Country India Capital : New Delhi

India has a population of around 1.3 billion people. The agriculture and food sector in India accounts for 18-20% of gross national income.

It employs around 53% of the country’s working population, and agricultural and food trade generates up to 10% of national exports. Agricultural production focuses on the following food crops: rice, maize, wheat, banana, and potato.

35-47% of the food energy consumed in India comes from crops that are not native to the region. Most of these plants’ diversity is found elsewhere on the planet.

India signed the International Treaty on Plant Genetic Resources for Food and Agriculture (ITPGRFA) in 2002, joining 142 other contracting parties in commitment to the global system. Additionally, India contributed USD 456,391 to the Crop Trust Endowment Fund.

Photo Credit: ICRISAT

The Crop Trust has supported 6 projects in India

  1. Banana: The National Research Center for Banana (NRCB) that worked in collaboration with ProMusa and Bioversity International received support from the Crop Trust to evaluate 18 banana accessions for drought tolerance with the aim of identifying banana varieties with tolerant genes for direct use by farmers in water deficit zones of banana cultivation and to develop new varieties with wider adaptation.
  2. Banana: The Crop Trust supported the National Research Center for Banana (NRCB) to regenerate and characterize 200 banana accessions with the objective of rescuing threatened diversity and enhancing use of the crop. 60 accessions are safety duplicated in Bioversity International.
  3. Millets: The Crop Trust provided support to the International Crops Research Institute for the Semi-Arid Tropics (ICRISAT) to evaluate 238 accessions of the pearl millet mini-core for heat tolerance at two sites in India. 27 accessions were found to be tolerant to heat.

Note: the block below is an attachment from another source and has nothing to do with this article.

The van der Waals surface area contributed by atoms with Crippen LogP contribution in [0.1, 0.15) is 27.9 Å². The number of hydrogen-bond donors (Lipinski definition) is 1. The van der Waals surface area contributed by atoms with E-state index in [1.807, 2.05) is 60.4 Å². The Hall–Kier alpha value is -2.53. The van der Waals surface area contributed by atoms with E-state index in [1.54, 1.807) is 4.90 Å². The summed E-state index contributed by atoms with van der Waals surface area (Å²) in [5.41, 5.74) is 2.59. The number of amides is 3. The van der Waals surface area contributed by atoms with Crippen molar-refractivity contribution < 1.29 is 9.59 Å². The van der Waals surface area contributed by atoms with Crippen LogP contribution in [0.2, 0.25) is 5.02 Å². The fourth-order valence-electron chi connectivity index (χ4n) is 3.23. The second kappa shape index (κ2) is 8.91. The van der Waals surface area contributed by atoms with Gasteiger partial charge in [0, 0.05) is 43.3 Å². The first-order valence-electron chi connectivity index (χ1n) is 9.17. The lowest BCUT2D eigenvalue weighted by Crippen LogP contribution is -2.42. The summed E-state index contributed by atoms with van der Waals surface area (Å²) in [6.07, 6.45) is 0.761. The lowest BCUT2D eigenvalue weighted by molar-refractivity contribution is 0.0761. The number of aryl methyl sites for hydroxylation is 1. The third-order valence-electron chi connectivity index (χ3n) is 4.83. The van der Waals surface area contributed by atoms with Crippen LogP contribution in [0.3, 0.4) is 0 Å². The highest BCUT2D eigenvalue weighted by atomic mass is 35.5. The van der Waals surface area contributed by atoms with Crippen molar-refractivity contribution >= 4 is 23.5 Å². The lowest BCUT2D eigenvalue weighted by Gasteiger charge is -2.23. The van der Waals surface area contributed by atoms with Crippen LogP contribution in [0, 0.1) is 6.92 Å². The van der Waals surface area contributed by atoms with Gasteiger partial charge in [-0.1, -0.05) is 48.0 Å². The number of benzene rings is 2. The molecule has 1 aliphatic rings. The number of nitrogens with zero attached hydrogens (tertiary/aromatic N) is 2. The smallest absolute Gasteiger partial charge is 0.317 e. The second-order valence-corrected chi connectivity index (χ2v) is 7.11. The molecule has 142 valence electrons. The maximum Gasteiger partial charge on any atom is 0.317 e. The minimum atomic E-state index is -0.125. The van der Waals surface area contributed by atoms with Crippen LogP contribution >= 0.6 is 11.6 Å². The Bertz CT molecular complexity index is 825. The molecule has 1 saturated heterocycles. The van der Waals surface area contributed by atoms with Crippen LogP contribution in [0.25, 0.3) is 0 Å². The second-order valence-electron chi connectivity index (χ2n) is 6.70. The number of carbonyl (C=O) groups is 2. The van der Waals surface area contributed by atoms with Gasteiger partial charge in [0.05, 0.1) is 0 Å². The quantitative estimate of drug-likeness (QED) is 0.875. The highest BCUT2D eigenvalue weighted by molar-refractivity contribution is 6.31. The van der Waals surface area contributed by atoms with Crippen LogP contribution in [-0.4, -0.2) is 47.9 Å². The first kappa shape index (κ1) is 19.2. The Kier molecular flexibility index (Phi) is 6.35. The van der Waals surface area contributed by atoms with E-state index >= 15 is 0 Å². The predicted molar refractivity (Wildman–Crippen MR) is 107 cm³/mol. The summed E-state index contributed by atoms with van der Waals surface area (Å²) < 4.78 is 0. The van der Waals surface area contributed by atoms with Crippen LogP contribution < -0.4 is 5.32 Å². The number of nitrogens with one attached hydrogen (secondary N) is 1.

4. Millets and Sorghum: The International Crops Research Institute for the Semi-Arid Tropics (ICRISAT) receives an in perpetuity grant from the Crop Trust for the long term conservation of the global collections of sorghum and pearl millet it holds on behalf of the international community.
  5. Rice: The Crop Trust supported Punjab Agricultural University to evaluate 350 wild rice accessions for iron deficiency under aerobic conditions and also agronomic and physiological traits suited for high water use efficiency with the aim being to identify sources of genes for traits to be incorporated into breeding programs for developing adapted deep water rice varieties for increased yield.
  6. Sorghum: The Crop Trust supported the International Crops Research Institute for the Semi-Arid Tropics (ICRISAT) that worked collaboration with the Texas A&M University, USA, to evaluate 248 sorghum accessions for resistance to fungal diseases with the objective of identifying potential sources of resistant genes and making them available to breeding programs worldwide. The project let to the identification of 14 accessions as potential sources of resistance.